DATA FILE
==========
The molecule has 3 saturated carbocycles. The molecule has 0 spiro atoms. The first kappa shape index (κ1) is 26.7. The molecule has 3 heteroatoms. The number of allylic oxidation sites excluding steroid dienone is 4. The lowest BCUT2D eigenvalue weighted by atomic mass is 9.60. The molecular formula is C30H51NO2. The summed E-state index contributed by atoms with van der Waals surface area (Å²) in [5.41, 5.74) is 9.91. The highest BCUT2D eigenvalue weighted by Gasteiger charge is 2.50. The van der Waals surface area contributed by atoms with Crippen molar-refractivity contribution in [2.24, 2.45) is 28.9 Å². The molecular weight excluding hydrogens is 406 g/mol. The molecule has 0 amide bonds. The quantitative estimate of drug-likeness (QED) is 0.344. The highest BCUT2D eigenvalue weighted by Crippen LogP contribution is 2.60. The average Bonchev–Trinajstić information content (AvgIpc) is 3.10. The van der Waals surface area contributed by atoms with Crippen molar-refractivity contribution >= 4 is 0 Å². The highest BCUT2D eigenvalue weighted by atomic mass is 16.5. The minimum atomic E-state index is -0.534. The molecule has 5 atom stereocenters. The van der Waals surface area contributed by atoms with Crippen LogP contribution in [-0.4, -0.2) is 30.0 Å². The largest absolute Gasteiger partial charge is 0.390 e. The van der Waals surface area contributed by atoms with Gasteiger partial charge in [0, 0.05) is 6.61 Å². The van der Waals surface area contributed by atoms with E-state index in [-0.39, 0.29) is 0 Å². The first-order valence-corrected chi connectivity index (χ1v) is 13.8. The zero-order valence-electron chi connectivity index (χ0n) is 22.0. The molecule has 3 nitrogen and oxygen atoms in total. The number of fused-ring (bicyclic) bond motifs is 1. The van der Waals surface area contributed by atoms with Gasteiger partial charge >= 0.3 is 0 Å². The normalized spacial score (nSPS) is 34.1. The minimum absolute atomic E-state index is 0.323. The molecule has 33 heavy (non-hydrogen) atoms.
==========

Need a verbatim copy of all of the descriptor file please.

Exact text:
The molecule has 3 saturated carbocycles. The molecule has 0 spiro atoms. The first kappa shape index (κ1) is 26.7. The molecule has 3 heteroatoms. The number of allylic oxidation sites excluding steroid dienone is 4. The lowest BCUT2D eigenvalue weighted by atomic mass is 9.60. The molecular formula is C30H51NO2. The summed E-state index contributed by atoms with van der Waals surface area (Å²) in [5.41, 5.74) is 9.91. The highest BCUT2D eigenvalue weighted by Gasteiger charge is 2.50. The van der Waals surface area contributed by atoms with Crippen molar-refractivity contribution in [2.24, 2.45) is 28.9 Å². The molecular weight excluding hydrogens is 406 g/mol. The molecule has 0 amide bonds. The quantitative estimate of drug-likeness (QED) is 0.344. The highest BCUT2D eigenvalue weighted by Crippen LogP contribution is 2.60. The average Bonchev–Trinajstić information content (AvgIpc) is 3.10. The van der Waals surface area contributed by atoms with Crippen molar-refractivity contribution >= 4 is 0 Å². The highest BCUT2D eigenvalue weighted by atomic mass is 16.5. The minimum atomic E-state index is -0.534. The molecule has 5 atom stereocenters. The van der Waals surface area contributed by atoms with Crippen LogP contribution in [-0.4, -0.2) is 30.0 Å². The largest absolute Gasteiger partial charge is 0.390 e. The van der Waals surface area contributed by atoms with Gasteiger partial charge in [0, 0.05) is 6.61 Å². The van der Waals surface area contributed by atoms with E-state index in [-0.39, 0.29) is 0 Å². The first-order valence-corrected chi connectivity index (χ1v) is 13.8. The zero-order valence-electron chi connectivity index (χ0n) is 22.0. The molecule has 3 nitrogen and oxygen atoms in total. The number of fused-ring (bicyclic) bond motifs is 1. The van der Waals surface area contributed by atoms with Gasteiger partial charge >= 0.3 is 0 Å². The normalized spacial score (nSPS) is 34.1. The minimum absolute atomic E-state index is 0.323. The molecule has 33 heavy (non-hydrogen) atoms.